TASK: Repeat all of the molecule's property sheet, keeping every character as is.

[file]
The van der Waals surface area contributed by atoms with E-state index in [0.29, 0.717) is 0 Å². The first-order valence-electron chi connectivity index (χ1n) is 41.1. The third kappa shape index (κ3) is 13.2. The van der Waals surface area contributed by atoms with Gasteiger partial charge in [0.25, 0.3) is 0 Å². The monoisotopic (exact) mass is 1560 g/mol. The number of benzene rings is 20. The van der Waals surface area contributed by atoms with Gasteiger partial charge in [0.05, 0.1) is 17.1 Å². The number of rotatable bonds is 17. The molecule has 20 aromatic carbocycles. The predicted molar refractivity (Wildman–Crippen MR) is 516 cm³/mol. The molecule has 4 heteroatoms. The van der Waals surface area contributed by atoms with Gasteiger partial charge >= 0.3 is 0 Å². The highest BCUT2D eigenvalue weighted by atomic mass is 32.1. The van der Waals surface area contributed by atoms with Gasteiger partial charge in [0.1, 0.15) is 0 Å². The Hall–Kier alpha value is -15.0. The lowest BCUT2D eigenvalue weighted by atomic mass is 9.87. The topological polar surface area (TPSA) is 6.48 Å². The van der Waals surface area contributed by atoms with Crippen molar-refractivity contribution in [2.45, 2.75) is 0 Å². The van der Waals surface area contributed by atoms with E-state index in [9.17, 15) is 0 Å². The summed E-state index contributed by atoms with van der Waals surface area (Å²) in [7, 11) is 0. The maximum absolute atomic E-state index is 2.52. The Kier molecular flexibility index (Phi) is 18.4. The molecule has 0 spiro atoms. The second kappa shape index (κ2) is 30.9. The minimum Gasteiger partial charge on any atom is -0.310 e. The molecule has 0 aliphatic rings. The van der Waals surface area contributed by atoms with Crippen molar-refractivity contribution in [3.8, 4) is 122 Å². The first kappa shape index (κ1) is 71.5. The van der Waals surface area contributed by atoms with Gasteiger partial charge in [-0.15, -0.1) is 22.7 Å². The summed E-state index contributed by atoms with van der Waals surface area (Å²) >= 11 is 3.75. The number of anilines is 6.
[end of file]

The van der Waals surface area contributed by atoms with E-state index in [0.29, 0.717) is 0 Å². The first-order valence-electron chi connectivity index (χ1n) is 41.1. The third kappa shape index (κ3) is 13.2. The van der Waals surface area contributed by atoms with Gasteiger partial charge in [0.25, 0.3) is 0 Å². The monoisotopic (exact) mass is 1560 g/mol. The number of benzene rings is 20. The van der Waals surface area contributed by atoms with Gasteiger partial charge in [0.05, 0.1) is 17.1 Å². The number of rotatable bonds is 17. The molecule has 20 aromatic carbocycles. The predicted molar refractivity (Wildman–Crippen MR) is 516 cm³/mol. The molecule has 4 heteroatoms. The van der Waals surface area contributed by atoms with Gasteiger partial charge >= 0.3 is 0 Å². The highest BCUT2D eigenvalue weighted by atomic mass is 32.1. The van der Waals surface area contributed by atoms with Gasteiger partial charge in [0.1, 0.15) is 0 Å². The Hall–Kier alpha value is -15.0. The lowest BCUT2D eigenvalue weighted by atomic mass is 9.87. The topological polar surface area (TPSA) is 6.48 Å². The van der Waals surface area contributed by atoms with Crippen molar-refractivity contribution in [2.45, 2.75) is 0 Å². The van der Waals surface area contributed by atoms with E-state index in [9.17, 15) is 0 Å². The summed E-state index contributed by atoms with van der Waals surface area (Å²) in [7, 11) is 0. The maximum absolute atomic E-state index is 2.52. The Kier molecular flexibility index (Phi) is 18.4. The molecule has 0 spiro atoms. The second kappa shape index (κ2) is 30.9. The minimum Gasteiger partial charge on any atom is -0.310 e. The molecule has 0 aliphatic rings. The van der Waals surface area contributed by atoms with Crippen molar-refractivity contribution in [3.8, 4) is 122 Å². The first kappa shape index (κ1) is 71.5. The van der Waals surface area contributed by atoms with Gasteiger partial charge in [-0.15, -0.1) is 22.7 Å². The summed E-state index contributed by atoms with van der Waals surface area (Å²) >= 11 is 3.75. The number of anilines is 6.